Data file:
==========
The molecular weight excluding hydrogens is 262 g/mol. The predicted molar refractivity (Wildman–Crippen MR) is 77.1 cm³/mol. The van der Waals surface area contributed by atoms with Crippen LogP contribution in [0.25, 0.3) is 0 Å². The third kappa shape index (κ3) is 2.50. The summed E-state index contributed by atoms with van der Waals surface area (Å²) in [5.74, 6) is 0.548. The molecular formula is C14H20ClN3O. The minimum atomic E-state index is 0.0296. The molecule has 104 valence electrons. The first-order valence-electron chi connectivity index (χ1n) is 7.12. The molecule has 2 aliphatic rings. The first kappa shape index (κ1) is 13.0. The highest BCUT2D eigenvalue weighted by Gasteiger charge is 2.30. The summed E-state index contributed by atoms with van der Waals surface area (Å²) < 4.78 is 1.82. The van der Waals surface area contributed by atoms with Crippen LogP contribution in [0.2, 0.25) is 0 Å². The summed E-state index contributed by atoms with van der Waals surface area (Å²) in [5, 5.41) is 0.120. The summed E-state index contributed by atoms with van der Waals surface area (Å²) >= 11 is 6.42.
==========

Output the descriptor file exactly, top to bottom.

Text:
The molecular weight excluding hydrogens is 262 g/mol. The predicted molar refractivity (Wildman–Crippen MR) is 77.1 cm³/mol. The van der Waals surface area contributed by atoms with Crippen LogP contribution in [0.25, 0.3) is 0 Å². The third kappa shape index (κ3) is 2.50. The summed E-state index contributed by atoms with van der Waals surface area (Å²) in [5.74, 6) is 0.548. The molecular formula is C14H20ClN3O. The minimum atomic E-state index is 0.0296. The molecule has 104 valence electrons. The first-order valence-electron chi connectivity index (χ1n) is 7.12. The molecule has 2 aliphatic rings. The first kappa shape index (κ1) is 13.0. The highest BCUT2D eigenvalue weighted by Gasteiger charge is 2.30. The summed E-state index contributed by atoms with van der Waals surface area (Å²) < 4.78 is 1.82. The van der Waals surface area contributed by atoms with Crippen LogP contribution in [0.2, 0.25) is 0 Å². The summed E-state index contributed by atoms with van der Waals surface area (Å²) in [5, 5.41) is 0.120. The summed E-state index contributed by atoms with van der Waals surface area (Å²) >= 11 is 6.42.